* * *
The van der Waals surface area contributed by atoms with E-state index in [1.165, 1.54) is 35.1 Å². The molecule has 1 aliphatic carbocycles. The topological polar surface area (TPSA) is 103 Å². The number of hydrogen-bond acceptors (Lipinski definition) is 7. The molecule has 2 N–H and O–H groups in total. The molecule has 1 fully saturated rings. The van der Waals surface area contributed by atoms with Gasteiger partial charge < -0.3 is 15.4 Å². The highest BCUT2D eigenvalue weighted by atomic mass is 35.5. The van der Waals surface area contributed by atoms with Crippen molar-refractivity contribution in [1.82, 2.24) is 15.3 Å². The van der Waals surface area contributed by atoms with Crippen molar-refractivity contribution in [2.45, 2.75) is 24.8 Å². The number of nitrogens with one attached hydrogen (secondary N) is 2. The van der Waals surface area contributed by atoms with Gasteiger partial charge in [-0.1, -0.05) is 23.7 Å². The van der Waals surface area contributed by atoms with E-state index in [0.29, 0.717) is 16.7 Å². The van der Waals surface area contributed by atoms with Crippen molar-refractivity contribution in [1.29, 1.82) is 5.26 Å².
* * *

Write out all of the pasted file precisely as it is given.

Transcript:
The van der Waals surface area contributed by atoms with E-state index in [1.165, 1.54) is 35.1 Å². The molecule has 1 aliphatic carbocycles. The topological polar surface area (TPSA) is 103 Å². The number of hydrogen-bond acceptors (Lipinski definition) is 7. The molecule has 2 N–H and O–H groups in total. The molecule has 1 fully saturated rings. The van der Waals surface area contributed by atoms with Gasteiger partial charge < -0.3 is 15.4 Å². The highest BCUT2D eigenvalue weighted by atomic mass is 35.5. The van der Waals surface area contributed by atoms with Crippen molar-refractivity contribution in [1.82, 2.24) is 15.3 Å². The van der Waals surface area contributed by atoms with Crippen molar-refractivity contribution in [2.45, 2.75) is 24.8 Å². The number of nitrogens with one attached hydrogen (secondary N) is 2. The van der Waals surface area contributed by atoms with Gasteiger partial charge in [-0.1, -0.05) is 23.7 Å². The van der Waals surface area contributed by atoms with E-state index in [0.29, 0.717) is 16.7 Å². The van der Waals surface area contributed by atoms with Crippen molar-refractivity contribution in [1.29, 1.82) is 5.26 Å².